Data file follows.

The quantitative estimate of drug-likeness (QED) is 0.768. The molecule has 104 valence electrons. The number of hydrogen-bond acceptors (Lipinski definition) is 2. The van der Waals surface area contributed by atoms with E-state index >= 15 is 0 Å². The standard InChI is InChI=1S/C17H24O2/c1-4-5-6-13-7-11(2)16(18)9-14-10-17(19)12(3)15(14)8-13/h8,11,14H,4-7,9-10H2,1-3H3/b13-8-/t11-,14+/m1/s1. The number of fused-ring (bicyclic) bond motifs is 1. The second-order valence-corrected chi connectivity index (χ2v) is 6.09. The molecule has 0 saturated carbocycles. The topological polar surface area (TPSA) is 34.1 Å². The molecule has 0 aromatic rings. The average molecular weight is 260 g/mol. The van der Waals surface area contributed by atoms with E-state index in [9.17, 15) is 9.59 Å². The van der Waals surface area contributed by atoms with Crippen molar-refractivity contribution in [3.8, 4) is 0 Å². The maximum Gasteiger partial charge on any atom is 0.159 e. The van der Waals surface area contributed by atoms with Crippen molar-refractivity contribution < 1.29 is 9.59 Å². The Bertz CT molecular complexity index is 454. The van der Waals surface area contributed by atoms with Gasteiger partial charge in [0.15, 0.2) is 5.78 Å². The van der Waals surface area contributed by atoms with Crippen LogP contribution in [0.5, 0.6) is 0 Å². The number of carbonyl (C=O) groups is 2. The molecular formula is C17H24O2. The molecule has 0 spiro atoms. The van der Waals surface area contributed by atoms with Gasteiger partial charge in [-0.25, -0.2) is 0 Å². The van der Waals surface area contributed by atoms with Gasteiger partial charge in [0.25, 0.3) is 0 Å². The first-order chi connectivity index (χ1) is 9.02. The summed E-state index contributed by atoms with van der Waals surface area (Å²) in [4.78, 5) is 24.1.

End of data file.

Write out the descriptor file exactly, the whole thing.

The quantitative estimate of drug-likeness (QED) is 0.768. The molecule has 104 valence electrons. The number of hydrogen-bond acceptors (Lipinski definition) is 2. The van der Waals surface area contributed by atoms with E-state index >= 15 is 0 Å². The standard InChI is InChI=1S/C17H24O2/c1-4-5-6-13-7-11(2)16(18)9-14-10-17(19)12(3)15(14)8-13/h8,11,14H,4-7,9-10H2,1-3H3/b13-8-/t11-,14+/m1/s1. The number of fused-ring (bicyclic) bond motifs is 1. The second-order valence-corrected chi connectivity index (χ2v) is 6.09. The molecule has 0 saturated carbocycles. The topological polar surface area (TPSA) is 34.1 Å². The molecule has 0 aromatic rings. The average molecular weight is 260 g/mol. The van der Waals surface area contributed by atoms with E-state index in [9.17, 15) is 9.59 Å². The van der Waals surface area contributed by atoms with Crippen molar-refractivity contribution in [3.8, 4) is 0 Å². The maximum Gasteiger partial charge on any atom is 0.159 e. The van der Waals surface area contributed by atoms with Crippen molar-refractivity contribution < 1.29 is 9.59 Å². The Bertz CT molecular complexity index is 454. The van der Waals surface area contributed by atoms with Gasteiger partial charge in [0.15, 0.2) is 5.78 Å². The van der Waals surface area contributed by atoms with Crippen LogP contribution in [0.5, 0.6) is 0 Å². The number of carbonyl (C=O) groups is 2. The molecular formula is C17H24O2. The molecule has 0 spiro atoms. The van der Waals surface area contributed by atoms with Gasteiger partial charge in [-0.25, -0.2) is 0 Å². The van der Waals surface area contributed by atoms with Gasteiger partial charge in [0.25, 0.3) is 0 Å². The first-order chi connectivity index (χ1) is 9.02. The summed E-state index contributed by atoms with van der Waals surface area (Å²) in [4.78, 5) is 24.1.